Getting Access to Assistive Technology in College

Learning Disabilities College - Assistive Technologies for Students Are you a high school student who uses assistive technology (AT) in school as a way of compensating for your learning disability? Do you have an Individualized Education Program (IEP) that requires your school to provide you with a personal talking word processor, an electronic keyboard, or other useful devices to help you stay organized and complete work assignments? If so, beware! Once you graduate from high school, you will most likely need to leave behind any AT equipment your school provided.

Going to a Two-Year College: Is It the Right Choice for You?

checklist-college-student-sitting-in-backgroundThere are many reasons for going to a two-year college that should be taken into consideration when deciding which direction you’d like to follow when you graduate from high school. Don’t think of a two-year college as a second-choice option or one that holds less value. Many students (both with and without learning disabilities) opt to attend a two-year community college – and benefit from the experience.

How Can I Get Work Experience? Volunteer and Paid Jobs for Teens

Jobs Internship Opportunities – Student Internship Jobs

    Whether you’re a junior or senior in high school or a new graduate making decisions about your future, it’s important to get some real work experience. A volunteer or paid job can help you “try out” a career field or job setting to see if it’s a good fit for you.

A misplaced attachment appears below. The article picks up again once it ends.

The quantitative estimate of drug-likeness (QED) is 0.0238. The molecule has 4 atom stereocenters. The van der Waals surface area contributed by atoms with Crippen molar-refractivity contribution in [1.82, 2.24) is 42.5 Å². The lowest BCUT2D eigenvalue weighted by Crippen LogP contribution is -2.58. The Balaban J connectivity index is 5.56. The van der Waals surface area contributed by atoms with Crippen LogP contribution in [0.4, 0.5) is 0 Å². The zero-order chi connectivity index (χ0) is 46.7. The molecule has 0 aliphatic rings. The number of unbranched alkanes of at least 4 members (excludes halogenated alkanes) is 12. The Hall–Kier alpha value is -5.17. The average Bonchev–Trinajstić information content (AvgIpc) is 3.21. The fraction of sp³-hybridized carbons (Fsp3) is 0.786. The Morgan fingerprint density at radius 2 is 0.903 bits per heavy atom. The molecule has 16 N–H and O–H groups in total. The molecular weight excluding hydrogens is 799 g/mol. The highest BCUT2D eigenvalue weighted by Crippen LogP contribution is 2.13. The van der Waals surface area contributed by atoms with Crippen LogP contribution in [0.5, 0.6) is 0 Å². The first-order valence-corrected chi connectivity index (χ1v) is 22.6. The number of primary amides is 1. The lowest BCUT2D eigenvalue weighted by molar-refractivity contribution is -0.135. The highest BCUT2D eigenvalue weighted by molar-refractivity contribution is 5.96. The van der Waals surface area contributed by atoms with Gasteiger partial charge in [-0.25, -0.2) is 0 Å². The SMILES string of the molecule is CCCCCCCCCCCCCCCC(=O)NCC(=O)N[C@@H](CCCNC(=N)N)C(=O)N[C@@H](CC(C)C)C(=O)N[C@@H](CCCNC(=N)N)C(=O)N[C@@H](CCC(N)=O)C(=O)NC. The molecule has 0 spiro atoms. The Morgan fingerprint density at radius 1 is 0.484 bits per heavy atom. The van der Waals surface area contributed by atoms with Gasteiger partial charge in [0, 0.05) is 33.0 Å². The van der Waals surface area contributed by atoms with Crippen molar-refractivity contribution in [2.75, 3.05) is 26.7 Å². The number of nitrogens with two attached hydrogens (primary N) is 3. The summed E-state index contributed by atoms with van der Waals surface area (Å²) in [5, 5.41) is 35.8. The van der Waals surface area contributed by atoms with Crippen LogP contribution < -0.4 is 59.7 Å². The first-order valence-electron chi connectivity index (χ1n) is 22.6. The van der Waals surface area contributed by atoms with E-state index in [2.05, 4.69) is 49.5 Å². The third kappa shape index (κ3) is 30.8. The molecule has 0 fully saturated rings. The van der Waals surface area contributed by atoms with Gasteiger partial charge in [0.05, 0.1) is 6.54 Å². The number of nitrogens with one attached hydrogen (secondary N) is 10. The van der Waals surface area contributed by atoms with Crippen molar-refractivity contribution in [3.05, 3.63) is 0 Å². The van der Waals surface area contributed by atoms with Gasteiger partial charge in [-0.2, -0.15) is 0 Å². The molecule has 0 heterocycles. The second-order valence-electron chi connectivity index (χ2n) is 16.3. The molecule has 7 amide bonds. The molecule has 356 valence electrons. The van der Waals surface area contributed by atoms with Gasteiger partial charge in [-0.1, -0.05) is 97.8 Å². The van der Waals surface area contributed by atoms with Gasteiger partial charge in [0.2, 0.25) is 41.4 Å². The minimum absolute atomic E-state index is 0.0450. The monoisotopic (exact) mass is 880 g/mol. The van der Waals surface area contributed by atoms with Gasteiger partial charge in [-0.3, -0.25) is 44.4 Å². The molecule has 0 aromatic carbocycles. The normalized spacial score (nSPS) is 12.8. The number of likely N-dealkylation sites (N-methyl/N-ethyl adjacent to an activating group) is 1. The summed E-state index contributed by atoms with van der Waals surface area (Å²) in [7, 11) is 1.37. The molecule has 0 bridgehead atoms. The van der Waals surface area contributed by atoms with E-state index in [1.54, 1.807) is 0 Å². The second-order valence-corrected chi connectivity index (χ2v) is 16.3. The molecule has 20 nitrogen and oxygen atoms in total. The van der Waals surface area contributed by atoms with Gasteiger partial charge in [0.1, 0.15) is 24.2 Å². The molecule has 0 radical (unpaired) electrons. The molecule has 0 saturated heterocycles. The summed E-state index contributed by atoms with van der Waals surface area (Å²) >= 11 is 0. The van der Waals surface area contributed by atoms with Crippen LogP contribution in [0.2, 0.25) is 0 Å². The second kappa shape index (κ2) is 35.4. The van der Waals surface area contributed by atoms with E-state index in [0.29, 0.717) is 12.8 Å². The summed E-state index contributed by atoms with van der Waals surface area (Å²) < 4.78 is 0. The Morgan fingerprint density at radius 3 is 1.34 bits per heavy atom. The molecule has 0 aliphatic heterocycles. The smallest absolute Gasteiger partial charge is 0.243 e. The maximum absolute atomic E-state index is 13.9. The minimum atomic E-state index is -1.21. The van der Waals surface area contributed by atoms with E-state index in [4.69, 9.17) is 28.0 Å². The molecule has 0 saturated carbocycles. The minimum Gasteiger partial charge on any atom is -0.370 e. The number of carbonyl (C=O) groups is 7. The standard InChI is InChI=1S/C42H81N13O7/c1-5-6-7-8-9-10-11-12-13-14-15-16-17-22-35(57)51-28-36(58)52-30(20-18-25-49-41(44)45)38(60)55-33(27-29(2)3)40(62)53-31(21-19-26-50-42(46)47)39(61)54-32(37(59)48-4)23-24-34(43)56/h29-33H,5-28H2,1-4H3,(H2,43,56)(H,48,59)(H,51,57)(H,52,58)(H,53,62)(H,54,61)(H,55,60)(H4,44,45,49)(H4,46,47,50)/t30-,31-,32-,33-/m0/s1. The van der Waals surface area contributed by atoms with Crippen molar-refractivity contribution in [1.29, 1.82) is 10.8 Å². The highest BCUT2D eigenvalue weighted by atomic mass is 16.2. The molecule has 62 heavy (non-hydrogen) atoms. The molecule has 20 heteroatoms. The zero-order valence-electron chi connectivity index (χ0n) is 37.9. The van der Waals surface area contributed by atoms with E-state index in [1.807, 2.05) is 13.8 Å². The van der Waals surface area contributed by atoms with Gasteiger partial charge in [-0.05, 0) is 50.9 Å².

How Can I Learn a Trade? Internships, Technical Education, and More

    Career Preparation - Learning Disabilities JobsTwo excellent ways to explore your career interests and learn a specific trade are internships and apprenticeships. Both experiences allow you to observe and assist working people. Most offer valuable training that will help you learn the skills required for a particular job or career. And if you want job-focused education after high school, consider career and technical schools.

    How to Pay for College: Financial Aid and Scholarships for Students With LD

    Scholarships For Disabled – Financial Aid Disabled Senior year of high school—time to relax, coast, wait for college, right? Wrong! You may have been accepted to your college of choice, but the work doesn’t end with an acceptance letter and a trip to the mall for new sheets and jeans. How will you finance your college education? Where and when do you begin the hunt for financial aid?

    How to Write a Cover Letter

    Cover Letters - Adults with LDWhether you’re responding to a specific job opening or simply writing to express interest in working at a company, you should send a cover letter along with your resumé. The main purpose of your cover letter is to direct the reader to your resumé, but it is also a sales pitch in its own right. Highlight in your letter exactly which skills and experiences found on your resumé make you a great candidate for the position, and why the particular job or company is appealing to you. As with your resumé, make sure you proofread your letter before sending it, and ask someone else to proofread it as well. Your letter must be free of typos and errors in spelling, grammar, and punctuation.

    Independent Living: When to Go for It

    Living With a Disability - Adult Disabilities Living away from your family can involve moving into your own place. When you first leave home, you will likely have to share your space, or at least share common facilities (e.g., kitchen, laundry) with roommates, in a dormitory, house or apartment.